Significance for science
To date, only two laboratory controlled case studies tested whether spider and prey DNA can be extracted from webs and applied in species identification. The here proposed research will evaluate some of the potential applications of this novel method by testing the use of web eDNA in the field and across diverse spider groups. I expect that spider webs from nature will prove useful for obtaining eDNA, and I further expect to find that sheet and cob webs will be more suitable for collecting arthropod eDNA compared to orb webs that will be better at accumulating plant pollen and fungal spores. Furthermore, I expect to obtain useful data on how different DNA degrading factors contribute to degradation of DNA on spider webs. Last but not least, I will conduct a metabarcoding experiment that will pioneer multi-species approaches for eDNA obtained from spider webs. Thus, the proposed research will provide the first platform for future research connected to web derived eDNA, with numerous potential uses, from applying my findings in fields like biodiversity monitoring, animal diet assessment, invasive species, climate change, to studies of arthropod, plant, and fungal communities, as well as testing web eDNA in a metabarcoding context. As such, the proposed research is of broad scientific interest.
Significance for the country
DNA barcoding from eDNA, either via single- or multiple-species approach, is a rapidly developing tool for tackling several societal challenges. Among the wide range of DNA (meta)barcoding applications, the use of web derived eDNA can directly lead to new ways of tackling important environmental (biodiversity) challenges, e.g. biodiversity monitoring through species-level identification and population genetics, animal diet assessment, monitoring of invasive, cryptic, endangered or presumably extinct species, several topics related to climate change, the role of humans in population fluctuations etc. Spider webs accumulate DNA from the air column, an underexplored eDNA medium, and might contain more detailed spatial and temporal information about the accumulated genetic material compared to other sources like soil and water. In this context, spider webs might represent a novel, unique and potentially very powerful tool for accessing contemporary genetic material of a variety of organisms, from arthropods, plants and fungi, to maybe even bacteria. Thus, this project will not only lead to new ways of tackling environmental problems, but also lie the foundations for potential economic uses of the method.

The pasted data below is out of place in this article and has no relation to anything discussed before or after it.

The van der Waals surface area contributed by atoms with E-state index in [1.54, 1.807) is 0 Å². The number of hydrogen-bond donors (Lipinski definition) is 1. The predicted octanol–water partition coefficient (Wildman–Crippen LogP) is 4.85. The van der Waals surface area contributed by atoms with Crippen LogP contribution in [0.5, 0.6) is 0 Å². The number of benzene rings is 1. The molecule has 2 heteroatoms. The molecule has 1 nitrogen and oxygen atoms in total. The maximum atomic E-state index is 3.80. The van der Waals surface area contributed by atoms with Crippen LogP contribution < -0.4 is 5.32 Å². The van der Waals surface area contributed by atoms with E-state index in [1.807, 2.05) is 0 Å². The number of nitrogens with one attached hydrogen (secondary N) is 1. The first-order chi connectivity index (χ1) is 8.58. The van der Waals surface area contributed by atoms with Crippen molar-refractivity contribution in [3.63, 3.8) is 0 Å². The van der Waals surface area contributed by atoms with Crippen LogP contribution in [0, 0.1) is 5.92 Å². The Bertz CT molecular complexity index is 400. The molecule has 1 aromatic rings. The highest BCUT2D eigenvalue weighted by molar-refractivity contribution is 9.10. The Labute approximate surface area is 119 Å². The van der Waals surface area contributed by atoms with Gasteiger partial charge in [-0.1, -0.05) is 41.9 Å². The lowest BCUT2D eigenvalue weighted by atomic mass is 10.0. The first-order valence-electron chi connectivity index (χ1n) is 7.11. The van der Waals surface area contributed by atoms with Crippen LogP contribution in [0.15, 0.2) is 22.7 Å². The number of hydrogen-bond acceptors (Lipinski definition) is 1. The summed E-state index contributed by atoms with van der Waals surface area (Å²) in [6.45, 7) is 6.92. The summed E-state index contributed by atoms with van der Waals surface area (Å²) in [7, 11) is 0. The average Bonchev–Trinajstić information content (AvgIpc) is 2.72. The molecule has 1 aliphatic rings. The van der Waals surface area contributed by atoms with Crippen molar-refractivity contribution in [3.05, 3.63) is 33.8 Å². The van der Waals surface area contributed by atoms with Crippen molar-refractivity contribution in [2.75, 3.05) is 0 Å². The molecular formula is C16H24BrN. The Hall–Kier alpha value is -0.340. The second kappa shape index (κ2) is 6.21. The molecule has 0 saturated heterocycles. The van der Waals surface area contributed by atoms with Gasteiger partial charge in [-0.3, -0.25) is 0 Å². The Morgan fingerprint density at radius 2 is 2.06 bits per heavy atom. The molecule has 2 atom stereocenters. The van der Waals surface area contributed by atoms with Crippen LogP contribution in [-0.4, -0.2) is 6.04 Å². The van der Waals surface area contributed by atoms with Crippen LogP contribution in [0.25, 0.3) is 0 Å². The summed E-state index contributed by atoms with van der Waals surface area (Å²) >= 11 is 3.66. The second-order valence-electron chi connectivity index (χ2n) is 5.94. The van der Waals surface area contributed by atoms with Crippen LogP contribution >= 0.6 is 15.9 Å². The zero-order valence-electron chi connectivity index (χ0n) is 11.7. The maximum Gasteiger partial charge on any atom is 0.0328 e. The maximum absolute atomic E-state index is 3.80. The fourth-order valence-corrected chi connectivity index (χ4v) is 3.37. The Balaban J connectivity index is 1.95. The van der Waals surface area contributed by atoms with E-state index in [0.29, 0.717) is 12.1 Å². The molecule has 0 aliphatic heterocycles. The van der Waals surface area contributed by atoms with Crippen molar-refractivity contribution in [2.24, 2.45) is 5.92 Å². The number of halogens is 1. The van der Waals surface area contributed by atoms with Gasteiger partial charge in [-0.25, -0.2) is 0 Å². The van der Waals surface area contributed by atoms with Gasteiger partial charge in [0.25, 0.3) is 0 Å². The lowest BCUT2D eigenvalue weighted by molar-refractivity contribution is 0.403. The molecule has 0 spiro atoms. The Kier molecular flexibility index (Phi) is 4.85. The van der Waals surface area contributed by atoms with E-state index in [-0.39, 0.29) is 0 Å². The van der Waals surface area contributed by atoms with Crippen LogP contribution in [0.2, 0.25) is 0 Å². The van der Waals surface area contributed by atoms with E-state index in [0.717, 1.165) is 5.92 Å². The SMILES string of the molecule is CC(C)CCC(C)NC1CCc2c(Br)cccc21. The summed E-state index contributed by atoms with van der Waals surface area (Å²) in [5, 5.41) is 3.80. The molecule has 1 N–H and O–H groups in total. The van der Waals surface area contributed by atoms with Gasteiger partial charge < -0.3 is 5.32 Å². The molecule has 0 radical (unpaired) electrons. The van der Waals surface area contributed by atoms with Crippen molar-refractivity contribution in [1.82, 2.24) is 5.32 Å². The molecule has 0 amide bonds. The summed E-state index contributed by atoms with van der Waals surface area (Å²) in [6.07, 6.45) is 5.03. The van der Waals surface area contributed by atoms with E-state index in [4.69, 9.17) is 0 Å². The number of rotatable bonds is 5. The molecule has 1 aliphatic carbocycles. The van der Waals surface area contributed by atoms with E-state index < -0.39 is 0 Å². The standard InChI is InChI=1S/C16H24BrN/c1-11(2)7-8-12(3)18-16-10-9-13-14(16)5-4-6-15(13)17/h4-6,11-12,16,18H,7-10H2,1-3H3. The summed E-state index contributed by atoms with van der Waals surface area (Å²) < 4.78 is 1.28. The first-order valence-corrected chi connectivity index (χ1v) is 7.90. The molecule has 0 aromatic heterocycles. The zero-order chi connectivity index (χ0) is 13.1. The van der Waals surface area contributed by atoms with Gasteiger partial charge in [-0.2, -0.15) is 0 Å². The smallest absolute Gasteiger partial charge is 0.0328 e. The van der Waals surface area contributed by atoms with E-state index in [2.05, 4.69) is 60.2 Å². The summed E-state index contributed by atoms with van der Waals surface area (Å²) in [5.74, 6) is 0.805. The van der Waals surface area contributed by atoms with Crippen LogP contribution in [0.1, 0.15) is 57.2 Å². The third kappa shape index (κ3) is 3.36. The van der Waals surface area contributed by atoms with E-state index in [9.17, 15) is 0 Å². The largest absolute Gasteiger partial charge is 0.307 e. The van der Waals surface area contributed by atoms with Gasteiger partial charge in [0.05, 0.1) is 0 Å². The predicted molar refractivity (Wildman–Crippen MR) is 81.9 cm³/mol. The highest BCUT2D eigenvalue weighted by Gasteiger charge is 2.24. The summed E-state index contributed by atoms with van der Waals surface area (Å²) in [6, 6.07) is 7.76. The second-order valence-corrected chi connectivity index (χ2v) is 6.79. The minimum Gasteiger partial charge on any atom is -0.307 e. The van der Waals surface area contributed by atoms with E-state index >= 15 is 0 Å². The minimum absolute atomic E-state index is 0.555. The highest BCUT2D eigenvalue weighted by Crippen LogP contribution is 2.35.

Most important scientific results Final report
Most important socioeconomically and culturally relevant results Final report